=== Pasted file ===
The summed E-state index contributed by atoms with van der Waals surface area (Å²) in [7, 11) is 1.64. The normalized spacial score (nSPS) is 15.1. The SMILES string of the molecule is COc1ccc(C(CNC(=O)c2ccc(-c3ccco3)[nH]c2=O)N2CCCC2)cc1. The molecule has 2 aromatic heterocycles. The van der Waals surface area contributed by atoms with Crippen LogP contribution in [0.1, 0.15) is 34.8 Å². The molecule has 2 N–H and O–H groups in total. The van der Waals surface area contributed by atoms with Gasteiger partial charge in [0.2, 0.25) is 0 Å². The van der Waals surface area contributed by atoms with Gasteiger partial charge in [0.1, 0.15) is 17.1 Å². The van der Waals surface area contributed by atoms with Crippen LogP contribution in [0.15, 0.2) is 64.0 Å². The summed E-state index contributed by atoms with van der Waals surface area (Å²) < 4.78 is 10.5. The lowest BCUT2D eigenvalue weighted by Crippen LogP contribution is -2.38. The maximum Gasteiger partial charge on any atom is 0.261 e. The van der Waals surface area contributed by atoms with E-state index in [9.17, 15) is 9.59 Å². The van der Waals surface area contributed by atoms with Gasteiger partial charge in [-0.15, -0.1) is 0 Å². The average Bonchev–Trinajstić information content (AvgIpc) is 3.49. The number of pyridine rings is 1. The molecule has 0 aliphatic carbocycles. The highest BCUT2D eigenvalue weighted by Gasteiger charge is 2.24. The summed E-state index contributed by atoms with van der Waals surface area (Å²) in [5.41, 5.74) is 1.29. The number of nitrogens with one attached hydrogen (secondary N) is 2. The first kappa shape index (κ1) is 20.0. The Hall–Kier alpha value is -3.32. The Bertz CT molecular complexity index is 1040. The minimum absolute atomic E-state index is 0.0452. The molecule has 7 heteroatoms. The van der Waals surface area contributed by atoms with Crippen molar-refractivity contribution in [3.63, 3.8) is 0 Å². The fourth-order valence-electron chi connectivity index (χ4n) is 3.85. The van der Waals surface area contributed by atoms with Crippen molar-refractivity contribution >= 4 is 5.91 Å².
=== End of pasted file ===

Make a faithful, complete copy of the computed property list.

The summed E-state index contributed by atoms with van der Waals surface area (Å²) in [7, 11) is 1.64. The normalized spacial score (nSPS) is 15.1. The SMILES string of the molecule is COc1ccc(C(CNC(=O)c2ccc(-c3ccco3)[nH]c2=O)N2CCCC2)cc1. The molecule has 2 aromatic heterocycles. The van der Waals surface area contributed by atoms with Crippen LogP contribution in [0.1, 0.15) is 34.8 Å². The molecule has 2 N–H and O–H groups in total. The van der Waals surface area contributed by atoms with Gasteiger partial charge in [0.2, 0.25) is 0 Å². The van der Waals surface area contributed by atoms with Gasteiger partial charge in [0.1, 0.15) is 17.1 Å². The van der Waals surface area contributed by atoms with Crippen LogP contribution in [0.15, 0.2) is 64.0 Å². The summed E-state index contributed by atoms with van der Waals surface area (Å²) < 4.78 is 10.5. The lowest BCUT2D eigenvalue weighted by Crippen LogP contribution is -2.38. The maximum Gasteiger partial charge on any atom is 0.261 e. The van der Waals surface area contributed by atoms with E-state index in [9.17, 15) is 9.59 Å². The van der Waals surface area contributed by atoms with Gasteiger partial charge in [-0.15, -0.1) is 0 Å². The average Bonchev–Trinajstić information content (AvgIpc) is 3.49. The number of pyridine rings is 1. The molecule has 0 aliphatic carbocycles. The highest BCUT2D eigenvalue weighted by Gasteiger charge is 2.24. The summed E-state index contributed by atoms with van der Waals surface area (Å²) in [5.41, 5.74) is 1.29. The number of nitrogens with one attached hydrogen (secondary N) is 2. The first kappa shape index (κ1) is 20.0. The Hall–Kier alpha value is -3.32. The Bertz CT molecular complexity index is 1040. The minimum absolute atomic E-state index is 0.0452. The molecule has 7 heteroatoms. The van der Waals surface area contributed by atoms with Crippen molar-refractivity contribution in [3.63, 3.8) is 0 Å². The fourth-order valence-electron chi connectivity index (χ4n) is 3.85. The van der Waals surface area contributed by atoms with Crippen molar-refractivity contribution >= 4 is 5.91 Å².